Launching a formal impeachment investigation requires the House to vote on an impeachment resolution. In fact, House GOPers railed against Democrats who were in the majority in 2019 for not voting to begin an official impeachment inquiry until late October of that year. Some Republicans have suggested that they could do an impeachment inquiry – without taking a vote on a formal investigation. This will be about the math. Republicans hold a narrow four-seat majority. House Majority Leader Steve Scalise, R-La., is now likely out for a while, suffering from cancer. The worst-case scenario for McCarthy would be to put some form of a measure regarding impeachment on the floor and watch it fail.
There are plenty of House Republicans who are skeptical about the House even flirting with impeachment. They don’t think it will be popular with their voters – especially the 18 House GOPers who represent district President Biden won in 2020. They’re concerned about “normalizing” impeachment – almost flipping the U.S. into a parliamentary system where the legislature holds a vote of “no confidence” for a leader.
Some Republicans would prefer to talk about bread-and-butter issues. And they’re less than convinced that House investigators have revealed any smoking gun that shows that the President benefitted from his son’s overseas business dealings. Some of these same Republicans also know that no matter what the House does, the Democratically controlled Senate will euthanize the impeachment articles rather quickly – perhaps without a trial.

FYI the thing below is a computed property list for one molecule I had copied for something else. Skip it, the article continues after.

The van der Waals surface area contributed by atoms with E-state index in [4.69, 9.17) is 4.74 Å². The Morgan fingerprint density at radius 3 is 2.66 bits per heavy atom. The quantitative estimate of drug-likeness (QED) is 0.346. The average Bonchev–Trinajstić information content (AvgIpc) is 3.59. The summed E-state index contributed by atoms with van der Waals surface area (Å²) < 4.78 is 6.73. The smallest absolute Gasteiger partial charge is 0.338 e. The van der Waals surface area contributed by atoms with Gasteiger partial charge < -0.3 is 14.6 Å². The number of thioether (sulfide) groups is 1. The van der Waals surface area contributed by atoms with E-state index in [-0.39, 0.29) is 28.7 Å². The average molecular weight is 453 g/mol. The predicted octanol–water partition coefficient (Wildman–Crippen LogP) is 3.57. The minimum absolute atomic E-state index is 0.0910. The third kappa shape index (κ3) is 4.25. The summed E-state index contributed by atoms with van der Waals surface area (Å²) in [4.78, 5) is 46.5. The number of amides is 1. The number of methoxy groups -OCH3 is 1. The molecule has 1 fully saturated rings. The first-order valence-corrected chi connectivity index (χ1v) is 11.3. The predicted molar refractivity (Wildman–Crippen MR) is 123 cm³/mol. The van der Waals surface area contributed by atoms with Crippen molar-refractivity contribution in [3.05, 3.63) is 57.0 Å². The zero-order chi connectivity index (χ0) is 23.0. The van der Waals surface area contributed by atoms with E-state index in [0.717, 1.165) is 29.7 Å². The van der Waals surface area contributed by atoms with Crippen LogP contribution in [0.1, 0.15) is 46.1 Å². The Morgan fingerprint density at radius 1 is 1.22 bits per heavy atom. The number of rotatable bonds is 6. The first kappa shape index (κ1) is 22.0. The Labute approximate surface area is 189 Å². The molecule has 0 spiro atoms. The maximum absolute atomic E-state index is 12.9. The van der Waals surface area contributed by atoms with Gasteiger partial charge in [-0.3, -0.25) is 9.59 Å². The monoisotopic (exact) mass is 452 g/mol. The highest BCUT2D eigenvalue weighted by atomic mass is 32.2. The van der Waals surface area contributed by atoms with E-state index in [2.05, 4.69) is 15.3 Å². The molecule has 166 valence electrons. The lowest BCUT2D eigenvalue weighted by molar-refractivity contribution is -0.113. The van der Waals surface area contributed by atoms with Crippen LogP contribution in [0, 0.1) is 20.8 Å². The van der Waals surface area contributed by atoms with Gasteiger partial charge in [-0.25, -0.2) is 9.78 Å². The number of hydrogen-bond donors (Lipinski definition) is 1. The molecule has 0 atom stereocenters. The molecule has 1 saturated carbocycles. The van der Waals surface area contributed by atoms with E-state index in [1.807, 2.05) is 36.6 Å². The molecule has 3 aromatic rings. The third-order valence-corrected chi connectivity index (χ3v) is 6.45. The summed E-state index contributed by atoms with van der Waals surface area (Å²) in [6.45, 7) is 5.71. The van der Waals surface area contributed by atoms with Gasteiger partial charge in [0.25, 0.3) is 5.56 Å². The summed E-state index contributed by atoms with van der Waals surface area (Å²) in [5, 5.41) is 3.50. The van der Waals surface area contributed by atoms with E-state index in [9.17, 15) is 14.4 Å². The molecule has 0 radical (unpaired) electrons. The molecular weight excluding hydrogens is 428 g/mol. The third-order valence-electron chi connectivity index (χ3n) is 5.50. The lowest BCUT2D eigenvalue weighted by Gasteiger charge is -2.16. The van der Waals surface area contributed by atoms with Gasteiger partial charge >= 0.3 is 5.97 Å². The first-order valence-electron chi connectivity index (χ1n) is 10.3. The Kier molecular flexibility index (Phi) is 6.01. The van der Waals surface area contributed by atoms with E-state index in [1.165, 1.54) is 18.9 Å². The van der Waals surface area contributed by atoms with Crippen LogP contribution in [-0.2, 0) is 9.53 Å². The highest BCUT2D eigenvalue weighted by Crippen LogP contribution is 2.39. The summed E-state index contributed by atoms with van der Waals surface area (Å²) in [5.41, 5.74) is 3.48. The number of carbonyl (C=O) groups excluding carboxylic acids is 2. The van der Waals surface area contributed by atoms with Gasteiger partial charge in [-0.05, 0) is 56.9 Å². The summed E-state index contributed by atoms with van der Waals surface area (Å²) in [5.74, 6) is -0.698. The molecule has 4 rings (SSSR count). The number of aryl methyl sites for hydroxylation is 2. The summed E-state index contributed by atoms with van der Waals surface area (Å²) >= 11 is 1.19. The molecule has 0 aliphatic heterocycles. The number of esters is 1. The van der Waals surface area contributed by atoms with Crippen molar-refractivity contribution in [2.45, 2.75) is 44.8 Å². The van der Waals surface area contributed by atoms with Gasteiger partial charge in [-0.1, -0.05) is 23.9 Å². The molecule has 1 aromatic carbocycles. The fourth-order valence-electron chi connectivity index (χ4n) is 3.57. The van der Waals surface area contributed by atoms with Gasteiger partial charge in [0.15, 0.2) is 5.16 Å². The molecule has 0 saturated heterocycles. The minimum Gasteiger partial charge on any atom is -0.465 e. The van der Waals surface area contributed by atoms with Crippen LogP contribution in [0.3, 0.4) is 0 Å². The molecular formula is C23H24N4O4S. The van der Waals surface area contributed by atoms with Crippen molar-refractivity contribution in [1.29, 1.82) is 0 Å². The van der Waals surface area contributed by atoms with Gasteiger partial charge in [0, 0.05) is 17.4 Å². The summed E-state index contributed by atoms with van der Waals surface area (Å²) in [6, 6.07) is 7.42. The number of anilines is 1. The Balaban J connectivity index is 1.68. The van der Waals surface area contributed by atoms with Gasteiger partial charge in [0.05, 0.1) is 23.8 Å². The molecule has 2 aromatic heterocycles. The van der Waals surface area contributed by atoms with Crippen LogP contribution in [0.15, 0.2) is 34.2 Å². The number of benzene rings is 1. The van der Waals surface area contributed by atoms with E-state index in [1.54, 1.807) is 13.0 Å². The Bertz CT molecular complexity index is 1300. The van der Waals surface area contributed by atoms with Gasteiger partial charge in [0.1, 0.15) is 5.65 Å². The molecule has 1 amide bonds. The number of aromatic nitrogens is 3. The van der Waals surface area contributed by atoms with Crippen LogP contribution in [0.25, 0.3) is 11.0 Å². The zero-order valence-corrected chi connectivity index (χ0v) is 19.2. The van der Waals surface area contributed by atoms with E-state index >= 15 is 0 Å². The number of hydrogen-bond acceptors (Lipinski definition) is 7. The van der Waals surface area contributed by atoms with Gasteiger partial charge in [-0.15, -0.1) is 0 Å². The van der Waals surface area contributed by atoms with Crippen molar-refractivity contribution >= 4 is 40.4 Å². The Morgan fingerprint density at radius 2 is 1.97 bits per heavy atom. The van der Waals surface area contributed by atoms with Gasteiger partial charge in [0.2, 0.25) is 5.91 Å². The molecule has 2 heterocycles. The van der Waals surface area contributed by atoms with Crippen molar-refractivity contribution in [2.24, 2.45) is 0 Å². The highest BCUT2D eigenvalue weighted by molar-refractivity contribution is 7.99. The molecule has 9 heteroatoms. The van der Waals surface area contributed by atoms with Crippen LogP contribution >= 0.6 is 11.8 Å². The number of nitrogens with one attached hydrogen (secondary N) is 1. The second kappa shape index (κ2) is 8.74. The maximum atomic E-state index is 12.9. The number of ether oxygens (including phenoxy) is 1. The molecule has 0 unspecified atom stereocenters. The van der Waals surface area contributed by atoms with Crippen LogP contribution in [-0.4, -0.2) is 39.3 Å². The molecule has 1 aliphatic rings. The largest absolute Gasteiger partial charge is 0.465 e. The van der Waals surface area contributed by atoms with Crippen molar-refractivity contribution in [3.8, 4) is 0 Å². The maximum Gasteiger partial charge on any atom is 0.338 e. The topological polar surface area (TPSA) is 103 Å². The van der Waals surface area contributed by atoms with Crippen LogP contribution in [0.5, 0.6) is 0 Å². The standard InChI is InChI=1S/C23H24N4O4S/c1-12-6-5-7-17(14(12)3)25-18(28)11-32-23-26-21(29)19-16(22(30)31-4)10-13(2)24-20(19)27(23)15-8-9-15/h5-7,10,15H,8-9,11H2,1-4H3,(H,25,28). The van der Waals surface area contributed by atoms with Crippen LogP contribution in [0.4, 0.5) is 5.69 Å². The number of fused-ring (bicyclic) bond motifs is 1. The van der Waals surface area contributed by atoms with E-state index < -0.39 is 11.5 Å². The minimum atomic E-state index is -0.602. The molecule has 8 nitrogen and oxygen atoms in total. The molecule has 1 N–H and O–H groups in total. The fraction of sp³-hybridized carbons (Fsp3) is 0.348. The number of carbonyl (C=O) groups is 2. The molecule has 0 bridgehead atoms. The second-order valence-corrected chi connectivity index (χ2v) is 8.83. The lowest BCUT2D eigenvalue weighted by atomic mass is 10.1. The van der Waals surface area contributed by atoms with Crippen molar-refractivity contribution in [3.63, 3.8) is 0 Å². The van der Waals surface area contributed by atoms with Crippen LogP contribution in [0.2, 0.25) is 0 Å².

Moreover, McCarthy has insisted that he wants to do impeachment by the book. Not the way Boebert offered up her resolution in June. So McCarthy could need to backtrack if the House somehow forges ahead with impeachment without an impeachment inquiry vote.
This is why some Republicans are treading carefully around impeachment.
“(McCarthy’s) pushed back on the word ‘impeachment,’” said Rep. Darrell Issa, R-Calif. “We’re not doing an impeachment. We’re not looking at impeachment directly. But we are realizing, as the question implies, that there’s enough there, there. There should be a concerted, bipartisan investigation.”
It’s possible that McCarthy could finesse “impeachment” in a way to convince reluctant Republicans to greenlight an impeachment investigation just because they want to “get to the facts.” But actually voting to impeach the President would be a real challenge.
So, back to the kitchen for now.
And if McCarthy doesn’t somehow whip up some impeachment meringue that satisfies the stomachs of some Republicans, the Impeachment Bistro should brace for a series of brutal reviews on Tripadvisor.